July 7th, 2009

Egrets Reading

Speculative Haibun

I’m fond of speculative haibun. When speculative haiku fails, it often fails for being too cryptic. On the scifaiku list, there are wonderful long links of scifaiku, where each poem links to an overall theme known by all who are participating. But sometimes, a speculative haiku that causes me to sigh “ah” on the list will lose some of its sparkle and genius when the poem is lifted away from the chain and shown to a non-participant, who has missed all that has gone on before.

A speculative haibun can solve this problem, because it allows some space to set up the universe the scifaiku resides inside.

Several years ago, I used to lament the fact that not enough speculative haibun is being published. This is rapidly changing, and several examples have landed in my mailbox over the past several months.

First, the March/April 2009 issue of Star*Line contains three, including one of my own. The prose in Terrie Leigh Relf’s “The XenodateT Center for Physical Enhancement” reads like a lively advertisement aimed at intergalactic singles unlucky on the dating scene. Even though my haiku editorial eye longed to rearrange the haiku so it had only one cut, ultimately Relf’s combination of prose and haiku works effectively and it's a fine piece.

I like Shawn Bowman’s “Layover” even better. In his prose there is little to clue the reader that the scene is anything but an airport, train station, or bus station, but the haiku makes us realize it’s a teleport, along with the reason for the layover. It links to and shifts away from the prose, leading the reader smoothly to the element of surprise.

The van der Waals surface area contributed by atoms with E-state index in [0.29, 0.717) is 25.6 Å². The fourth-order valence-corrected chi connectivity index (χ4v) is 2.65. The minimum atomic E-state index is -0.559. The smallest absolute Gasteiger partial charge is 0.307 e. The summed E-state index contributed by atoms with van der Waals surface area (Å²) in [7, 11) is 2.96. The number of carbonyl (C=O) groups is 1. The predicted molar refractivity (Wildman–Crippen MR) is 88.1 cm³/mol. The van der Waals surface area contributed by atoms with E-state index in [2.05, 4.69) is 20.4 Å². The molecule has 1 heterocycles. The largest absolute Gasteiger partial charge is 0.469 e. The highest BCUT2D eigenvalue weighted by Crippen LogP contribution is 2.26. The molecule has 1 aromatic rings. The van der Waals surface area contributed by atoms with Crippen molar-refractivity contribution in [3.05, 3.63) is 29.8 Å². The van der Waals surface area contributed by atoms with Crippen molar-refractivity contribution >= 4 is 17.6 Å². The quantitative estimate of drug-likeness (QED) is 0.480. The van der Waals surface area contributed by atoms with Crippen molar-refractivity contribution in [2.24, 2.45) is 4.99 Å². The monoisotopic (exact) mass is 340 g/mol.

As to the third, I don’t feel comfortable reviewing my own “Falstaff Revisited” but I will say that it probably works better for fellow fans of The Bard.

The May 2009 issue of Scifaikuest has seven haibun, poems by David C. Kopaska-Merkel, Greg Schwartz, Thane Thompson, Terrie Leigh Relf, Tim Conally, Fonda Bell Miller, and John J. Dunphy. David K-M is the featured Scifaijin for this issue and his section includes another haibun and a piece of tanka prose.

My two favorites are Greg Schwartz’s “Alien Seed” and John J. Dunphy’s “The Illegal.” Although the title clued me that Greg’s climatic haiku was coming, it still left me satisfied. Greg’s poem is a story about a pick-up bar in an area plagued with UFO sightings and a resulting one-night stand. The half-alien child in the speaker’s womb puts her through agony. It would seem that not all half-alien/half-humans are as easily carried to full term as Spock, which makes a lot more sense if you think about it.

Dunphy has perfected the art of “alien” scifaiku and speculative haibun. Even when I think I’ve read all he could possibly write, he surprises me again. “The Illegal” starts off describing a very earthlike scene, an illegal immigrant working hard to make ends meet, in the face of hostility from legal residents. Like Bowman’s piece in Star*Line, there’s little in the prose to indicate to the reader that the poem’s about an extraterrestrial until the haiku. If there’s a weakness in this fine piece of writing, it might be that the political message is a bit too transparent. Yet, when I reached the haiku and saw the alien’s four hands, I knew that John had done it again.

There are other haibun here I could wax about, but perhaps I’ll leave a few for you to read in case you decide to get your own copy.